Tuesday, 24 April 2012

Of basement garden adventures and too much kale

Due to the all-consuming monster that is the English exam, I haven't written anything for over a week.
The downside to this is that I now have all sorts of unarticulated & partially formed ideas floating around in my head, jostling each other for space, and making my mind feel about as lucid as a muddy puddle.

So, to get back into things, I'll make this a simple update post: what's going on in my garden?

Yesterday I awoke to see white out my window - fortunately spring flowers are designed to take the cold, and they're still going as strong as ever! My mom noticed the beautiful contrast between the snow and the bright flowers and went out to take pictures.

Over the last few days, I've been busy in the basement:

I've transplanted my tomatoes - they've graduated to aprox. 4" plastic cups with their sides extended by scrap paper (I cut the tops off too short, and I don't think they would fit anyhow if I hadn't). Tomatoes are unique in their ability to form roots all along their stems, so you bury them deep - up to the first leaf joint, and that allow them to form an even more extensive root system.

Last Sunday, my mom and I drove out to Ritchie's Feed & Seed - a big garden centre for various garden paraphernalia, and I've been putting the results of our expedition into practice.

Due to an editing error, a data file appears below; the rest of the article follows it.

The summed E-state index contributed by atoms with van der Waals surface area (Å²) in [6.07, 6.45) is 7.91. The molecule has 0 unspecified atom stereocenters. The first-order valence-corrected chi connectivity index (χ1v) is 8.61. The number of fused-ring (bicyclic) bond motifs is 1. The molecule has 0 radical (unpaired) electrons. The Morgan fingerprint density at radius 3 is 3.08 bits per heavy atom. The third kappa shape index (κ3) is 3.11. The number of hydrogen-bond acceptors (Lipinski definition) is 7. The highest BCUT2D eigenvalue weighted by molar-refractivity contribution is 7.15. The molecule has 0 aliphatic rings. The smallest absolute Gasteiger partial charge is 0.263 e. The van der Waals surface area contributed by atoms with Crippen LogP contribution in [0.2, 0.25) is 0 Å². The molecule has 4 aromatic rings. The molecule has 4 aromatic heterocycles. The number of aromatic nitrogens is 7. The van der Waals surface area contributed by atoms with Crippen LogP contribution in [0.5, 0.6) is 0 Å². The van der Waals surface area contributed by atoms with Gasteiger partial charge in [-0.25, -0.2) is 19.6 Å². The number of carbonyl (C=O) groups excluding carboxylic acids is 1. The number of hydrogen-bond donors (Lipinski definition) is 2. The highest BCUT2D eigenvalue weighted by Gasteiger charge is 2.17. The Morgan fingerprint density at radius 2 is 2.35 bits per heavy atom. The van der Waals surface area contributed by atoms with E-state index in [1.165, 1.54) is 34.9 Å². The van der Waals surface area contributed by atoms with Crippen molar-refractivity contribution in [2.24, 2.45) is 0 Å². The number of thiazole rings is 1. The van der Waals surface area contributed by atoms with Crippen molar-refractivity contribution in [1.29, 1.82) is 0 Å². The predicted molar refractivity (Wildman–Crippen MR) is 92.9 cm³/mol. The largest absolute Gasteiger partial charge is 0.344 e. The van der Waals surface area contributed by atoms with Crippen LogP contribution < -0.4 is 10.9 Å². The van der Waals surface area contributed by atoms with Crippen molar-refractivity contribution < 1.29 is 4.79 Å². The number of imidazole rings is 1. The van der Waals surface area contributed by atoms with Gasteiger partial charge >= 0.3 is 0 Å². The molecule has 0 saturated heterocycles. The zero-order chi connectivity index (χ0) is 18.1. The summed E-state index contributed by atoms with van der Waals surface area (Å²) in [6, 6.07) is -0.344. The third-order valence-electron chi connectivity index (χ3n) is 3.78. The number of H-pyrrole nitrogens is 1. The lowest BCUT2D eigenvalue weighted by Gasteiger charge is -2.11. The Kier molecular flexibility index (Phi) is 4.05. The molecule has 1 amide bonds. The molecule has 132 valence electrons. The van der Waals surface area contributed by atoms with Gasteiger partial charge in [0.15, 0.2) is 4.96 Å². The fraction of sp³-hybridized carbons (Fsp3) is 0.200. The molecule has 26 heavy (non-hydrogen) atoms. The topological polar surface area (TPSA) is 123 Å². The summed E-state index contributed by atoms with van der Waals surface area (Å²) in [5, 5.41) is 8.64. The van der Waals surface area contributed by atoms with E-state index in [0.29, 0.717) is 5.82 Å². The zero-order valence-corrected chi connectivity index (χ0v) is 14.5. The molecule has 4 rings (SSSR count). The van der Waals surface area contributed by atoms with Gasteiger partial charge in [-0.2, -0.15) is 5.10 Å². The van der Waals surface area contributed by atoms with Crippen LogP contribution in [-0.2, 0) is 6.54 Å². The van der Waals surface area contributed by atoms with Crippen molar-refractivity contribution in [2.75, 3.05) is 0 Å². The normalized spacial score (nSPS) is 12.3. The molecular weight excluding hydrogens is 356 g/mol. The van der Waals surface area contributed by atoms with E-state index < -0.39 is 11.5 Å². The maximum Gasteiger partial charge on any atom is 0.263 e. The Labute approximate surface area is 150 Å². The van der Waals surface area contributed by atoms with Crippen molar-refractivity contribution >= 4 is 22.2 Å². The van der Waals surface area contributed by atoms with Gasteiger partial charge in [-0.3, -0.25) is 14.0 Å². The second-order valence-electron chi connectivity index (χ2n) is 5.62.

I've braved the smell of fish emulsion fertilizer, which is organic (yay!) but which smells fishy in an incredibly weird, awful and reeking kind of way. (Thank goodness the smell doesn't hang around for long!)

I've muddled through soil tests (more on that later)...

I also got a soil thermometer. And several more packets of seeds.
And bean/pea inoculant - the bacteria which grow in symbiotic relationship with those plants' roots, allowing them to convert atmospheric nitrogen into forms which they can use (these guys are present in smaller numbers in the soil already, especially if it's grown veggies before, but I'm starting on a new area, so I figured I'd better use this).

One idea that's been forming in my mind is the possibility of producing enough of certain kinds of food for our whole family (5 big eaters). This will be a game of guesswork to be sure, and I'm already running into questions like - what on earth am I going to do with 18 kale plants? and what was I thinking when I planted all of those anyhow?

Has anyone else got experience, suggestions, warnings, or funny tales of vegetable excess to share?
Please comment below!


  1. Once your kale is ready, ask me for my recipe for Dutch Boerenkool. It's a hearty one-pot meal of sausages, kale, and potatoes that is really good.

    Also, kale tastes best if harvested after it has been touched by frost.

    1. Ooh, Dutch Boerenkool, that sounds wonderful especially for my potatoavore family. And it has a pretty amazing name, too!
      I've heard about kale being better after a frost, but I'm not sure these seedlings will last that long. I'm planning to plant some more during the summer so they'll mature into the fall.
      Do you think there's any way to simulate the effects of a frost in the summer time? Like briefly freezing the kale or something? Or would that just turn into an icky mess?